American Routes explores the music associated with outlaws and life behind bars, from “Ball and Chain” to “Jailhouse Rock,” from Johnny Cash’s San Quentin show to Leadbelly’s “Midnight Special,” with guests including Merle Haggard and Aaron Neville. Plus a visit to the “Wildest Show in the South”—the Angola, Louisiana Prison Rodeo.
We’re seeking out the “American” in American music with two eclectic artists: Elvis Costello and Carla Bley. For British songman Elvis Costello, American music has shaped much of his musical creativity. We’ll hear about his love of American country and blues, his musical upbringing in Liverpool, and his current fascination with P.T. Barnum. For the inventive and eccentric jazz composer Carla Bley, the National Anthem proves an unlikely source of inspiration. Bley brings wry humor to a conversation about the challenges of writing for her very big bands, her early days as a cigarette girl in NYC jazz clubs, and why America might be famous for baked beans.
Come meet us at the club as we jump into two distinct American musics: go-go and zydeco. From the Nation’s Capital, we’ll visit with the “Godfather of Go-Go,” funk and jazz guitarist Chuck Brown, who’ll explain the finer points of jamming and showing the audience some love. Then we’re back in Louisiana getting down to the Creole sounds of zydeco with the Creole cowboy Jeffrey Broussard, whose fiddle and accordion playing brings the music back its source. The son of the late accordion legend Delton Broussard, Jeffrey knows the deep roots of d’vrais zarico (real zydeco), but also the appeal of tradition in a modern sound.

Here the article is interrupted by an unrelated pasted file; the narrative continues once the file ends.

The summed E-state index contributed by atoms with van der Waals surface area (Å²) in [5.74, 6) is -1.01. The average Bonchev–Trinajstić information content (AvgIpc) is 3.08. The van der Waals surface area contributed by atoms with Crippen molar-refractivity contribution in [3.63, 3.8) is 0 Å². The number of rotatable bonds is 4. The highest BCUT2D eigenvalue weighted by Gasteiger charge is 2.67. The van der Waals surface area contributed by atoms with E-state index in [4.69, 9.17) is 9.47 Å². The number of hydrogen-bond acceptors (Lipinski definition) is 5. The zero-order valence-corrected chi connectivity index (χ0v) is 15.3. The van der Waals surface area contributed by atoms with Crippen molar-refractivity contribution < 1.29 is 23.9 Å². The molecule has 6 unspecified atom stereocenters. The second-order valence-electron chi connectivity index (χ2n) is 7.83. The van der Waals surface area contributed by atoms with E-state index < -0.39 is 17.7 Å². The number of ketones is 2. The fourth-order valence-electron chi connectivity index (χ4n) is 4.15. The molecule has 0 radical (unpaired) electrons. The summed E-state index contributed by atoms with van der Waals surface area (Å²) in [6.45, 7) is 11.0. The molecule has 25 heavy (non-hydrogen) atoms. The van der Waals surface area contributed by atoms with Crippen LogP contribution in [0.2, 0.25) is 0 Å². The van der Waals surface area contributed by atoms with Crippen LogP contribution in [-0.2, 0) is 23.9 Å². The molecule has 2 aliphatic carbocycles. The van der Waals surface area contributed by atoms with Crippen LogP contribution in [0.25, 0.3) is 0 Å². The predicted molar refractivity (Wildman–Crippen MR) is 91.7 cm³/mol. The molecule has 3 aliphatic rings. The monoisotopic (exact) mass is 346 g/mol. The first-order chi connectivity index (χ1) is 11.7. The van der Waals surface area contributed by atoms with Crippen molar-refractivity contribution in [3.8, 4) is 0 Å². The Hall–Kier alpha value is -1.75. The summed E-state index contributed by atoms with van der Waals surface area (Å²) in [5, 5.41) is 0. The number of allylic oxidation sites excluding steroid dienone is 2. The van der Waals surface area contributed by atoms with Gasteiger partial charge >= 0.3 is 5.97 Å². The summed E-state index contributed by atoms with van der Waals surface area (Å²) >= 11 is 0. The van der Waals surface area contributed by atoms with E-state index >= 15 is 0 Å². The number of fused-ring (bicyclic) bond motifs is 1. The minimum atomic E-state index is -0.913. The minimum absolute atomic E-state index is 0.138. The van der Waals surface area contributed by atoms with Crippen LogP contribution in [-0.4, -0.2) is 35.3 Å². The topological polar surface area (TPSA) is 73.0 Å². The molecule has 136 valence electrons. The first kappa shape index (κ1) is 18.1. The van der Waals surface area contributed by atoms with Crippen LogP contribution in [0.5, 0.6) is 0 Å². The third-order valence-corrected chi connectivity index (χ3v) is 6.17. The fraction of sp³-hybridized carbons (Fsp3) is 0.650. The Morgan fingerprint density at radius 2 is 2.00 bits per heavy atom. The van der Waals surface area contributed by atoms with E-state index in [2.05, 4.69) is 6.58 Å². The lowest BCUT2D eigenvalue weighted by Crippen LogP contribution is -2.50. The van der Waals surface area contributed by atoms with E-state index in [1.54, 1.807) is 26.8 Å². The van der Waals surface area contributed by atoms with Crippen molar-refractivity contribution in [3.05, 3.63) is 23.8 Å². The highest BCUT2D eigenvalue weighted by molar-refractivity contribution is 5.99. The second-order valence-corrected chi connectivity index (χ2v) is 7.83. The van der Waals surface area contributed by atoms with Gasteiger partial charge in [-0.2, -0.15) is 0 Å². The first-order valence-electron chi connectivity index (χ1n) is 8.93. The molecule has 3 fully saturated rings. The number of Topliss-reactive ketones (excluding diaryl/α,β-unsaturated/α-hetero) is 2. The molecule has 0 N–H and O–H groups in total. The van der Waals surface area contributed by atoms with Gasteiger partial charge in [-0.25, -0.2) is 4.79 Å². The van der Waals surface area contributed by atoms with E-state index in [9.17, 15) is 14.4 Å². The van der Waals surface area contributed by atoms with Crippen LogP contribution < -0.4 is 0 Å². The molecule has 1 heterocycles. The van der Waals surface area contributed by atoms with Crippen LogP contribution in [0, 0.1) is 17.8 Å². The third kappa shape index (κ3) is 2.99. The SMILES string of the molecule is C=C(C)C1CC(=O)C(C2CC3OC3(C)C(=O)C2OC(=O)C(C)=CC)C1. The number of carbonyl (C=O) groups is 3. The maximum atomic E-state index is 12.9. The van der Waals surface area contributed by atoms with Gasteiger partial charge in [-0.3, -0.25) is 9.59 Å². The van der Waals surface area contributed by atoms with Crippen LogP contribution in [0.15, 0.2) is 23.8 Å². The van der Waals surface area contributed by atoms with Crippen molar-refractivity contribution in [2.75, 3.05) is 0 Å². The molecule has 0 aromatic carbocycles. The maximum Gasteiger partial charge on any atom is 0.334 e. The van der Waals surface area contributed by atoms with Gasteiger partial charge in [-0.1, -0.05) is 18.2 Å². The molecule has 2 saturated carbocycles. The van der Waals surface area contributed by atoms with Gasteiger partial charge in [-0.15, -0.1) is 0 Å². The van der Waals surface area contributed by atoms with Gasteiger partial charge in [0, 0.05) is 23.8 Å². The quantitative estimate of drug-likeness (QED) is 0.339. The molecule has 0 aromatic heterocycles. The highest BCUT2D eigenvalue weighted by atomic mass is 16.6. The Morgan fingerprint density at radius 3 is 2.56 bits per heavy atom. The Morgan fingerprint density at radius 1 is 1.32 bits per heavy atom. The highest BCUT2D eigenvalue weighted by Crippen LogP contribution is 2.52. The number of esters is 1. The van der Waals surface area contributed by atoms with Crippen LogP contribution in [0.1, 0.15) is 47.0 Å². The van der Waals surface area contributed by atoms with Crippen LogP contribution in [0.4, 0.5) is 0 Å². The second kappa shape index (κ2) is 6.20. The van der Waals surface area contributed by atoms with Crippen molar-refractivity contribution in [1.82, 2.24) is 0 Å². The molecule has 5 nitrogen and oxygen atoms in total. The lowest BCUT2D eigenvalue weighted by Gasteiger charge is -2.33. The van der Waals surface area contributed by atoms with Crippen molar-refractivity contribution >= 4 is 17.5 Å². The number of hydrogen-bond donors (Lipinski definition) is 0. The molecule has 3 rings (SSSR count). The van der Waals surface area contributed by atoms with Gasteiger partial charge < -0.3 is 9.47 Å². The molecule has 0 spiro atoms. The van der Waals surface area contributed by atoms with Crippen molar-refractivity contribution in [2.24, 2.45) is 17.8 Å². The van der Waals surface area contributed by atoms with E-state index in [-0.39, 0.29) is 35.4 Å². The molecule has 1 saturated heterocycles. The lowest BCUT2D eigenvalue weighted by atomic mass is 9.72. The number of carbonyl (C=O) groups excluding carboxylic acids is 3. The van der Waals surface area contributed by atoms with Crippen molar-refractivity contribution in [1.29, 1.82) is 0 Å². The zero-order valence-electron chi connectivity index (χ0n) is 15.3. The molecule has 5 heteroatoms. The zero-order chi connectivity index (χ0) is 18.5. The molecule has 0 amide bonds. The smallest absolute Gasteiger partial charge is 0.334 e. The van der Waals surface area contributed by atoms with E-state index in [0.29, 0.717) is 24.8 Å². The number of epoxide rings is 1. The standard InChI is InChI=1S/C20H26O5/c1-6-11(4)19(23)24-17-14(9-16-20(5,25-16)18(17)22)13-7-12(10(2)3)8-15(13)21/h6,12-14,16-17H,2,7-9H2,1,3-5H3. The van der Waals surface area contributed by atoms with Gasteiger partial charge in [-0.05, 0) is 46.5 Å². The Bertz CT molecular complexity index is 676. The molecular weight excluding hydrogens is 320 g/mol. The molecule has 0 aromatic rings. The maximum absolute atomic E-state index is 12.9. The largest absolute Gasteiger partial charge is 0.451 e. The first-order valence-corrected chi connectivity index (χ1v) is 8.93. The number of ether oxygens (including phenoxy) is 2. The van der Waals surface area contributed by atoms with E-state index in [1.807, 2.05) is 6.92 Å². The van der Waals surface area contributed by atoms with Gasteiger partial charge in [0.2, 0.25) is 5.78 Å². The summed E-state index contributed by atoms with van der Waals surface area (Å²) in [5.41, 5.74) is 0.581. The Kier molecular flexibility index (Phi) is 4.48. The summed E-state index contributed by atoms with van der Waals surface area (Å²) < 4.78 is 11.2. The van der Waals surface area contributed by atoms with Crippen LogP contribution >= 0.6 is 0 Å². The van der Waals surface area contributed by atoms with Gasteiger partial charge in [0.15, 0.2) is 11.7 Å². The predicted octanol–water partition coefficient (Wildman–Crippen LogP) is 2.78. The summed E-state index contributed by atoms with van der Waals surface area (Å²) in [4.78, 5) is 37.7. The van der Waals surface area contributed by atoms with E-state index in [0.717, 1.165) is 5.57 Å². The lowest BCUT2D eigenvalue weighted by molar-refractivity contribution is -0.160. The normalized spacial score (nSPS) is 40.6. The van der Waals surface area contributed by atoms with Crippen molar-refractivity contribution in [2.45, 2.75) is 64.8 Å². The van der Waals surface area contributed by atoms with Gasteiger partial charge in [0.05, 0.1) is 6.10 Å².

We’re hauling out the vinyl and giving it a spin this week on American Routes. First we’ll revisit our 2005 interview with the late Jerry Wexler, who produced many soul and R&B hits on Atlantic Records. Then we’ll go down into Maryland record connoisseur Joe Bussard’s basement to sample his wall to wall collection of rare blues and country 78s and massive sound system to play them. Also, a visit in Shreveport, Louisiana with record producer Stan Lewis to learn about his days producing pop, blues and R&B on the Jewel and Paula labels. Plus Bird Brain, the legendary Shreveport DJ who “broke” the records in the local black community… and nationally.
Relax and celebrate work and the music it has inspired on this Labor Day edition of American Routes. Worldly blues man and one-time farmhand Taj Mahal talks about tilling the soil as well as plowing through musical boundaries. The late oral historian and radioman Studs Terkel discusses work in America and his own labors over the decades. And New Orleans tinsmith and trumpeter Lionel Ferbos recalls balancing two careers. You’ll also hear a work-related music mix including Fats Domino, Jerry Lee Lewis, Nina Simone, Roy Orbison and many more.
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